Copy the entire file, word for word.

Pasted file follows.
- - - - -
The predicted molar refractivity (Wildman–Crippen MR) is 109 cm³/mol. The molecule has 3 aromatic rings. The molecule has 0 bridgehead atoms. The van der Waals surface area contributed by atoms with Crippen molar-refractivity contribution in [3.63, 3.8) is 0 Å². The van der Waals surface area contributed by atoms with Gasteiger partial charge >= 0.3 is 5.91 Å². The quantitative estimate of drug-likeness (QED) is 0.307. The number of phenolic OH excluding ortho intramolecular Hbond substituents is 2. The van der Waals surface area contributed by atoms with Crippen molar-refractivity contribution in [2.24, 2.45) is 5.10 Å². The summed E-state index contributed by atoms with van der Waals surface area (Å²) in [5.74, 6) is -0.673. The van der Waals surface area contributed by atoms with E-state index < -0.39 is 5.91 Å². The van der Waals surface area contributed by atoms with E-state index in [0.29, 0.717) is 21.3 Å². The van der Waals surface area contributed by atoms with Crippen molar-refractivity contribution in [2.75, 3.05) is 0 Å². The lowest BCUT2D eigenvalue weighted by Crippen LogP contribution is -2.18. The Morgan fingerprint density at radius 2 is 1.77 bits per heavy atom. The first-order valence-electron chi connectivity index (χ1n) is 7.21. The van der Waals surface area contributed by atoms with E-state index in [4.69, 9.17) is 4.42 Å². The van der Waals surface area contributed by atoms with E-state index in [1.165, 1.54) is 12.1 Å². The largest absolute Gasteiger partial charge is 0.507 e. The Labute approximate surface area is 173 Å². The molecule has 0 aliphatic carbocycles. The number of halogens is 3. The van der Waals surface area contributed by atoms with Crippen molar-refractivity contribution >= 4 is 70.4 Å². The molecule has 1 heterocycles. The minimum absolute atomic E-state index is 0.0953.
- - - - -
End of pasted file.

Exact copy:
The predicted molar refractivity (Wildman–Crippen MR) is 109 cm³/mol. The molecule has 3 aromatic rings. The molecule has 0 bridgehead atoms. The van der Waals surface area contributed by atoms with Crippen molar-refractivity contribution in [3.63, 3.8) is 0 Å². The van der Waals surface area contributed by atoms with Gasteiger partial charge >= 0.3 is 5.91 Å². The quantitative estimate of drug-likeness (QED) is 0.307. The number of phenolic OH excluding ortho intramolecular Hbond substituents is 2. The van der Waals surface area contributed by atoms with Crippen molar-refractivity contribution in [2.24, 2.45) is 5.10 Å². The summed E-state index contributed by atoms with van der Waals surface area (Å²) in [5.74, 6) is -0.673. The van der Waals surface area contributed by atoms with E-state index < -0.39 is 5.91 Å². The van der Waals surface area contributed by atoms with E-state index in [0.29, 0.717) is 21.3 Å². The van der Waals surface area contributed by atoms with Crippen molar-refractivity contribution in [2.75, 3.05) is 0 Å². The lowest BCUT2D eigenvalue weighted by Crippen LogP contribution is -2.18. The Morgan fingerprint density at radius 2 is 1.77 bits per heavy atom. The first-order valence-electron chi connectivity index (χ1n) is 7.21. The van der Waals surface area contributed by atoms with E-state index in [4.69, 9.17) is 4.42 Å². The van der Waals surface area contributed by atoms with E-state index in [1.165, 1.54) is 12.1 Å². The largest absolute Gasteiger partial charge is 0.507 e. The Labute approximate surface area is 173 Å². The molecule has 0 aliphatic carbocycles. The number of halogens is 3. The van der Waals surface area contributed by atoms with Crippen molar-refractivity contribution >= 4 is 70.4 Å². The molecule has 1 heterocycles. The minimum absolute atomic E-state index is 0.0953.